How Your Digital Camera Works


Have you ever wondered what is going on inside that picture-taking box that you just held up to your eye, or out at arm’s length, to capture a photograph?

The Basics

The camera is, in its most simplified terms, a box that allows light to enter and strike a light-sensitive surface. This surface is either a frame of film or a digital sensor. Cameras can accomplish this task in the most simple way—a pinhole camera, for instance. Pinhole cameras may have only one moving part, or none. Or, the camera can have dozens of moving parts like the modern film or digital single-lens reflex (SLR or DSLR) camera.

In this piece, we will discuss the modern cameras popular with today’s photographers. We are going to talk about cameras in general terms, so please know that I am aware of dozens of different ways in which different cameras make images. For simplicity’s sake, we will keep it simple!

A Common Path

Modern cameras, more or less, work similarly to produce a photograph. Obviously, some are more complex than others, but, in general, light travels a similar path once it meets the camera.


  • Lens
  • Aperture
  • Shutter
  • Image Plane

How the image is viewed on the camera, through an optical or electronic viewfinder or electronic screen is one thing that differentiates different types of cameras.

The Lens

Light first enters a lens. This is an optical device made from plastic, glass, or crystal that bends the light entering the lens toward the image plane. The lens has a certain number of optical elements. These are arranged together in groups. If you look at lens specifications, you will see a mention of the number of elements and groups in a given lens. Some groups only have one element.

Some lenses have fixed focus; others have movable elements that allow the photographer to control focus. On these lenses, one or more elements can change position to focus the light precisely at the image plane.

The lens’s field of view is determined by its focal length. This is the length, in millimeters, from the rear nodal point of the lens to the image plane. Some lenses have fixed focal lengths, while others have adjustable focal lengths. Those that can change focal length are known as “zoom lenses.”

The Aperture

Aperture is created by a set of blades inside the lens.

Technically a part of the lens, the aperture is the size of the opening of the lens. Many designs have variable diaphragms that control how much light passes through the lens, and are not unlike that of the eye’s pupil. The diaphragm will have a certain number of blades that diminish or expand the size of the aperture as needed. Some lenses have a fixed aperture whose size cannot be adjusted.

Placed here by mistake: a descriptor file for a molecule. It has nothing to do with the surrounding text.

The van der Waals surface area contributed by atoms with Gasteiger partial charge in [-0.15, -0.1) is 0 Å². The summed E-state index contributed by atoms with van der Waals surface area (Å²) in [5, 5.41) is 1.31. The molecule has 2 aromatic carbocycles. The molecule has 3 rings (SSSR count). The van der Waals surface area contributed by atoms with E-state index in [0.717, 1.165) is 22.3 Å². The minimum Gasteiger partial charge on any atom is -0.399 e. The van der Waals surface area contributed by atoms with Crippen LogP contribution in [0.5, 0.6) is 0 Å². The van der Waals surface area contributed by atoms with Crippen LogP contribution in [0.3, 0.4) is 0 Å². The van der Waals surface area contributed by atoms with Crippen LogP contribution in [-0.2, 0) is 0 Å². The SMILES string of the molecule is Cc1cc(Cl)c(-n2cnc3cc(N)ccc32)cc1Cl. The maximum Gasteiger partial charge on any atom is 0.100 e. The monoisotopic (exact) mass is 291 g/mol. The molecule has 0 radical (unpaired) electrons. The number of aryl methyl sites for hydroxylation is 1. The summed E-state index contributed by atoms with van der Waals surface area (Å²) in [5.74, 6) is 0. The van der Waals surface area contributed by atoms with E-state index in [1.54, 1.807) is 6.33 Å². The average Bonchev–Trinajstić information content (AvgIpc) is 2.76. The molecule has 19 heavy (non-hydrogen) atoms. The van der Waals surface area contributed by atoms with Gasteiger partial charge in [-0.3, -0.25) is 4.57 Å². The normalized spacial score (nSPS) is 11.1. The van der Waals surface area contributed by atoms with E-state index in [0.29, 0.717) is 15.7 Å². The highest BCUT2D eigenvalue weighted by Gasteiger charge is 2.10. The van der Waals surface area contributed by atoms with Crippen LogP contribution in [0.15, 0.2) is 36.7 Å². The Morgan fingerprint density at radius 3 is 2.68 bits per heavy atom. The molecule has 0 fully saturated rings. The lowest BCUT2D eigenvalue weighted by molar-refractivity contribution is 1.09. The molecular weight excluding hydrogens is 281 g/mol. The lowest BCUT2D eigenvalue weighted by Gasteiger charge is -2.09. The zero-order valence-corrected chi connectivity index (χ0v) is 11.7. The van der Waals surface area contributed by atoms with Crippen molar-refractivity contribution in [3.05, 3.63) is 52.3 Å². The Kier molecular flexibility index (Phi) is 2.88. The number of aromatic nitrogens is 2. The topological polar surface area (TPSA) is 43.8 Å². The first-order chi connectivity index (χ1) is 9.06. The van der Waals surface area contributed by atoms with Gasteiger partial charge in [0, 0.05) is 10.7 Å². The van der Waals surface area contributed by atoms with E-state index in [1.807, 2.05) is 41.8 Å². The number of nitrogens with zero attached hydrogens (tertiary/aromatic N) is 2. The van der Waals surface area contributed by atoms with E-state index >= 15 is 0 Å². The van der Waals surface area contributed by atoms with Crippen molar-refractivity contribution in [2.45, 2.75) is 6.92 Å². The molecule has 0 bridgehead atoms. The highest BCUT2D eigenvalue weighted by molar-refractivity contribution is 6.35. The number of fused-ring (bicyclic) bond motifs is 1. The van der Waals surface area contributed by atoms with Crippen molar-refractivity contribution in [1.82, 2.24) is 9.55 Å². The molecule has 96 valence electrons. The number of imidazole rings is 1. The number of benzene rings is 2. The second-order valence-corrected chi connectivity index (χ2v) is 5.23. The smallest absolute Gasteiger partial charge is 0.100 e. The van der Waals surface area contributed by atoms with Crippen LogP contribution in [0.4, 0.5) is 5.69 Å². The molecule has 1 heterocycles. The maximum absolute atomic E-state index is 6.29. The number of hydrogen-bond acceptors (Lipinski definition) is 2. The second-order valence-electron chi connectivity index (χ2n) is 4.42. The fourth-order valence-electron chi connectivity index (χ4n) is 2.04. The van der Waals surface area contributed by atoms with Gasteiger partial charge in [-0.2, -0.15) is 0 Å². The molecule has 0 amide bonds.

The Shutter

Many cameras have a device that opens and closes to let light impact the image plane for a predetermined amount of time. This is the shutter and it works much like your opening and closing eyelids—if you had your eyes closed more than open!

The shutter is a complex mechanical (or electrical) system. Mechanical cameras may have leaf or focal-plane shutters. The leaf shutter opens and closes like the aperture diaphragm and the focal-plane shutter uses “curtains” that work like garage doors.


More related to the image plane than the shutter, today, some digital cameras employ
"electronic shutters" that can either turn the digital sensor on and off globally in rapid fashion,
or activate one row of pixels at a time across the frame.

For more information on shutters, click here.

The Image Plane

After light passes through the lens aperture and is allowed to travel through an open shutter, it strikes the image plane. At the image plane is light-sensitive chemical-based film or a digital sensor on which the projected image is recorded. This plane’s position inside the camera is often marked by this symbol: "Φ" painted or engraved somewhere on the camera body, often on the top plate.

Point-and-Shoot Cameras

Point-and-shoot (PAS) cameras are generally the most simple of modern cameras. The most basic PAS cameras have fixed focal length lenses, non-adjustable apertures, and a basic shutter design. More advanced PAS cameras may incorporate zoom lenses, variable apertures, and a combination of mechanical focal-plane shutters and electronic shutters.

The basic components of a typical point-and-shoot camera

Therefore, the light path through a PAS camera is very simple. To see the light that is coming through the lens, the digital PAS camera will have an electronic screen that shows the true image impacting the image plane. Or, on some digital and film PAS cameras, there is a separate optical viewfinder that, when you look through it, displays a representation of the lens’s field of view.

Today, there are several genres of PAS cameras: pocket sized, superzooms, and there are newer PAS cameras that feature “full-frame” digital sensors the same size as 35mm film frames in a compact camera. Some PAS cameras are built to be water-, freeze-, dust-, and shockproof. Smartphone and cellphone cameras are, in fact, very tiny PAS cameras.

The Mirrorless or Interchangeable-Lens Camera (ILC)

Today’s digital mirrorless cameras, also known as interchangeable-lens cameras (ILCs), have identical optical paths as PAS cameras, with the exception of having lenses that can be removed and replaced with other lenses of different focal lengths.

The term “mirrorless” comes from the fact that the cameras have similar functionality to DSLR cameras in that they can change lenses, but do not contain the reflex mirror and optical viewfinder that define the SLR.

The basic components of a mirrorless or interchangeable-lens camera

Mirrorless cameras can also feature electronic viewfinders (EVFs) and LCD screens, and some have optical viewfinders, as well. However, unlike SLR cameras, the optical viewfinders on the mirrorless camera does not look directly through the camera’s lens.

The Rangefinder

The film and digital rangefinder cameras have a light path that is also similar to PAS cameras. The defining characteristic of the rangefinder is how it uses an off-lens-axis optical viewfinder to compose and focus the image. The digital live view and SLR viewfinders are aligned with the optical axis of the lens, but the off-axis viewfinder introduces parallax to the view. Parallax occurs when viewing the same subject from two different angles.

To focus a rangefinder camera, a secondary image is collected through a separate window and a portion of that image is reflected, via a mirror, onto the viewfinder image. Adjusting the lens focus brings the two images together to indicate when the lens is focused properly.

The SLR and DSLR